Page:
PCC Farmland Trust is unique in that it conserves land specifically for organic farming. “We’d love for everyone to move toward at least more reduction of pesticides,” Sadinsky said, for reasons of water quality alone — not to mention the skyrocketing demand for organic food. But she acknowledges that getting organic certification can be a convoluted and costly process — and she emphasizes the importance of solidarity within the small farm community. “We’ll look for every opportunity to make the argument [for organic farming], without speaking against family farmers who are conventional farmers,” she says.
Farmland trusts have been successful and popular so far. But it’s nearly impossible to save farmland as fast as it’s disappearing — at a rate of more than an acre every minute, according to the AFT.
“These land trusts might pick up 100 or 300 or even 1,000 acres of conservation easements in a year,” Canty says. “But at that rate we’re going to end up with little museum-like farms scattered around the largely suburban landscape.”
So PCC Farmland Trust tries to secure footholds in key areas in the hopes that they will encourage the growth of more agriculture nearby. But support from local, state, and federal government is crucial to conservation efforts. “If you don’t have the political support to protect farmland through regulation, there’s no way you could overcome those shortcomings with funding of conservation easements,” adds Canty.
A model county
Canty and Sadinsky both point to Skagit County — north of Seattle’s King County — as an example of a local government that’s approaching farmland conservation right. Skagit has a local property tax that goes directly to acquisition of conservation easements, as well as a staff dedicated to farmland conservation. Their Farmland Legacy Program reviews applications twice a year from farmers whose land is in need of protection. So far they’ve saved well over 7,000 acres, said Carolyn Kelly, chair of the Conservation Future Advisory Committee, which administers the program. It’s gotten so popular that they have a waiting list.
Kelly credits popular support among voters for the continued success of the program. It was created after a survey showed that Skagitonians — whose county has long been rural, with a “natural resource-based economy” — have a high interest in preserving farmland. “It’s a total community effort,” Kelly says. “I think that’s why we’re still going strong.”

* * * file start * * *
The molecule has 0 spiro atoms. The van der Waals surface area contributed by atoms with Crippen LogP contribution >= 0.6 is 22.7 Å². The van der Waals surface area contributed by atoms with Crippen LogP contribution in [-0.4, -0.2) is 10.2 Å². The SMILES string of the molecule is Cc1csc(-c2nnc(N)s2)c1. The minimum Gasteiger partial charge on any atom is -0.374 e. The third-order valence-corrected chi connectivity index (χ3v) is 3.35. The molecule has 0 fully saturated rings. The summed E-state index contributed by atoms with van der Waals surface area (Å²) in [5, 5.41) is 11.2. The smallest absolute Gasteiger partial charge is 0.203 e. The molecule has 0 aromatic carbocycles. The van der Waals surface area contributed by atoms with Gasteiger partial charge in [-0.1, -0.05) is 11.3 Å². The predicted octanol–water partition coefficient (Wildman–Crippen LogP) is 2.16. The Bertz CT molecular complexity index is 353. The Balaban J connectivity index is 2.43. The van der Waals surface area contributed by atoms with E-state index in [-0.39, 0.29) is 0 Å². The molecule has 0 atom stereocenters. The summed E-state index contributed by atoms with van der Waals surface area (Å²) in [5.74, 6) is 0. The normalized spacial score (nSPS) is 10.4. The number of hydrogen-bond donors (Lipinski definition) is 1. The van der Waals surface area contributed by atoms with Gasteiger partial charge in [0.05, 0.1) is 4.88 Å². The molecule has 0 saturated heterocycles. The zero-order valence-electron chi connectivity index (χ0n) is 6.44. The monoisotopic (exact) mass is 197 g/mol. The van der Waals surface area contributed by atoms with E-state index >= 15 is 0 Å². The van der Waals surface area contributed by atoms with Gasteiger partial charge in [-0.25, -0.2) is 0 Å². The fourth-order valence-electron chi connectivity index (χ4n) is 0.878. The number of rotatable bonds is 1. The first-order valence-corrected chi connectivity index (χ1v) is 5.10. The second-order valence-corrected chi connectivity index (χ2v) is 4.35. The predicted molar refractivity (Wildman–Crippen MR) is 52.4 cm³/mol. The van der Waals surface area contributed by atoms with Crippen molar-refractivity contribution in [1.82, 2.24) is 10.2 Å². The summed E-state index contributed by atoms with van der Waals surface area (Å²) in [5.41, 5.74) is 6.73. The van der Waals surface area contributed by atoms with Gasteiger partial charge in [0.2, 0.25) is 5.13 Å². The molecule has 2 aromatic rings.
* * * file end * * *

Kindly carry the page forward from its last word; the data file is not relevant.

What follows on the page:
Even in traditionally agricultural communities, the draw of development is strong. “We see agricultural production as the highest and best use of these lands,” Kelly said. “Someone else might see industry or housing. With economic downturns, there is increasing pressure. Somebody offers you enough money, you’re going to think really hard about it. We like to be there to offer an option.”
Organic farms = greener spaces
Conserving farmland has benefits beyond just agricultural potential, too. Urban and suburban land results in much more stormwater runoff, which is full of nasty toxins. In addition, “an awful lot of the intact habitat for fish and wildlife species is found on farms,” Canty says. “Many of the best restoration opportunities are there.”
Kelly agrees. “You get a lot of bang for your buck. We’ve preserved the rural character of Skagit County. Even if you’re just passing through, you get a sense of who we are and what we do.”
All this forward momentum toward protecting farmland could be threatened, though, if the 2012 Farm Bill doesn’t take farmland into account. Part of the last bill, the Farm and Ranch Lands Protection Program, provided matching grants for the purchase of development rights. “We’re trying to … avoid really dire cuts in the conservation programs,” Canty said. “We know we’re going to lose some ground, but we’ll just try not to lose it all.”
“I think you could look at food security as just as important as homeland security,” Kelly adds. “I want to have access to wholesome foods [grown here]. I don’t want to have to wait until it comes in from some other country.”
With just about everything sustainable farmers and eaters hold sacred threatened by budget cuts, farmland doesn’t necessarily come to mind as the most important thing on the chopping block — especially not for urbanites. But without enough farmland, “we can pretty much kiss this idea of local food good-bye,” said Canty.